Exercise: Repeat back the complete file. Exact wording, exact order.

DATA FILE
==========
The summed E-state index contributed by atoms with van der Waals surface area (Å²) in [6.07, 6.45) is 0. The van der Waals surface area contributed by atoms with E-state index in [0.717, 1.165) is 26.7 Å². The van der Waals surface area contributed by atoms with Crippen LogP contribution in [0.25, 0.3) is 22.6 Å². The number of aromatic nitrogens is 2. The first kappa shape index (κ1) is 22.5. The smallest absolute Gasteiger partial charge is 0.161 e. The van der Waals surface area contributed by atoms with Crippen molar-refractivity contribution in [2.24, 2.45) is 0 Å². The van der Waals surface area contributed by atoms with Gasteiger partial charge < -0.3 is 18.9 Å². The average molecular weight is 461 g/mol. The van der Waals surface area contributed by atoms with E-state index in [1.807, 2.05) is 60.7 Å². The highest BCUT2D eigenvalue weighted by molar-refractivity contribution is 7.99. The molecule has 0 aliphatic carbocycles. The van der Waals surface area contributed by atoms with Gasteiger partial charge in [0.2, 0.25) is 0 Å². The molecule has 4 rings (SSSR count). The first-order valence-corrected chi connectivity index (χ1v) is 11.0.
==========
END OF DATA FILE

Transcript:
The summed E-state index contributed by atoms with van der Waals surface area (Å²) in [6.07, 6.45) is 0. The van der Waals surface area contributed by atoms with E-state index in [0.717, 1.165) is 26.7 Å². The van der Waals surface area contributed by atoms with Crippen LogP contribution in [0.25, 0.3) is 22.6 Å². The number of aromatic nitrogens is 2. The first kappa shape index (κ1) is 22.5. The smallest absolute Gasteiger partial charge is 0.161 e. The van der Waals surface area contributed by atoms with Crippen molar-refractivity contribution in [2.24, 2.45) is 0 Å². The van der Waals surface area contributed by atoms with Gasteiger partial charge < -0.3 is 18.9 Å². The average molecular weight is 461 g/mol. The van der Waals surface area contributed by atoms with E-state index in [1.807, 2.05) is 60.7 Å². The highest BCUT2D eigenvalue weighted by molar-refractivity contribution is 7.99. The molecule has 0 aliphatic carbocycles. The van der Waals surface area contributed by atoms with Gasteiger partial charge in [0.2, 0.25) is 0 Å². The molecule has 4 rings (SSSR count). The first-order valence-corrected chi connectivity index (χ1v) is 11.0.